In 386, shortly after his conversion, Augustine gave up his post as professor of rhetoric at Milan to devote himself, together with a group of relatives, friends and students, to the otium philosophandi in Cassiciacum. There, together with his familia, he deals with questions of classical philosophy. The discussions that Augustine led at this time formed the basis for the Dialogues of Cassiciacum Contra Academicos, De beata vita, and De ordine, which had just taken place thereafter.
In the introduction of De beata vita, which is dedicated to Theodorus, Augustine compares the human life with a stormy sea. The salvation of man is the port of philosophy, from where one reaches the mainland of the beata vita. The metaphor is very detailed. A central spot in the entire picture is dominated by the inmanissimus mons, which is located in front of the harbor and presents a great danger to sailors.
There is no clear interpretation of this passage in the secondary literature. The aim of the present text is to propose in parallel reading of two passages from Confessiones with De beata vita to explain the image of the huge mountain as a metaphor for Neoplatonism.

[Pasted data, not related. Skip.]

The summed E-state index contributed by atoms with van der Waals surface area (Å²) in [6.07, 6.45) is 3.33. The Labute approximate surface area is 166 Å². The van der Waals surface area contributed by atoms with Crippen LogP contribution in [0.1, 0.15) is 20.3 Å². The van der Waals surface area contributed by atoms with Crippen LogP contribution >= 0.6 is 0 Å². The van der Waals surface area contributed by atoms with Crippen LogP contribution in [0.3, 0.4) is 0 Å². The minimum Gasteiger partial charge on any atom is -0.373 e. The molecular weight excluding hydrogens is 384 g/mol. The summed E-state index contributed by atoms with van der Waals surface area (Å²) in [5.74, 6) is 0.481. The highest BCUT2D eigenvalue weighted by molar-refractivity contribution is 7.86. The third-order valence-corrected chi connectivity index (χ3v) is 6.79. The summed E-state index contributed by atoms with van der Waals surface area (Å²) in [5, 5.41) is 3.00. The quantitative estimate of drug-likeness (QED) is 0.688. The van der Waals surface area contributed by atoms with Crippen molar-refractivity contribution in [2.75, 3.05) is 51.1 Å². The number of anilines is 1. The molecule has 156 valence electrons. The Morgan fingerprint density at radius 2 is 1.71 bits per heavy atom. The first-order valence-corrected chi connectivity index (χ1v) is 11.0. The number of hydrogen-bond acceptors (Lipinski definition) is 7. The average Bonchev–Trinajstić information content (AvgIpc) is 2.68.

At the beginning of the series of Augustine’s earliest extant literary works are the three philosophical dialogues Contra Academicos, De beata vita and De ordine, which were composed in the autumn of 386 during Augustine’s otium philosophandi in Cassiciacum. In the introductions of all three works, the marine metaphors are widely used. The author compares human life with a stormy sea and sees as the only salvation the port of philosophy. In beata v. 1. 2 Augutin compares the people to whom philosophy can accommodate with navigantes, which he groups in tria genera. Although the people who belong to the respective group are described in detail, the author does not mention names. This arouses research interest and justifies the attempt to propose a representing person for each group.
The present work sets itself the goal by parallel reading of beata v. 1. 2, with some passages from Cicero’s Epistulae, Tusculanae disputationes and De officiis to make a new proposal. And this in addition to the currently existing assumption that Romanianus, to whom the dialogue Contra Academicos is dedicated, should be considered as a representative of the second group of seafarers. However, the author of the present work now ventures a completely new approach, in which Cicero can be accepted as a representative of this group.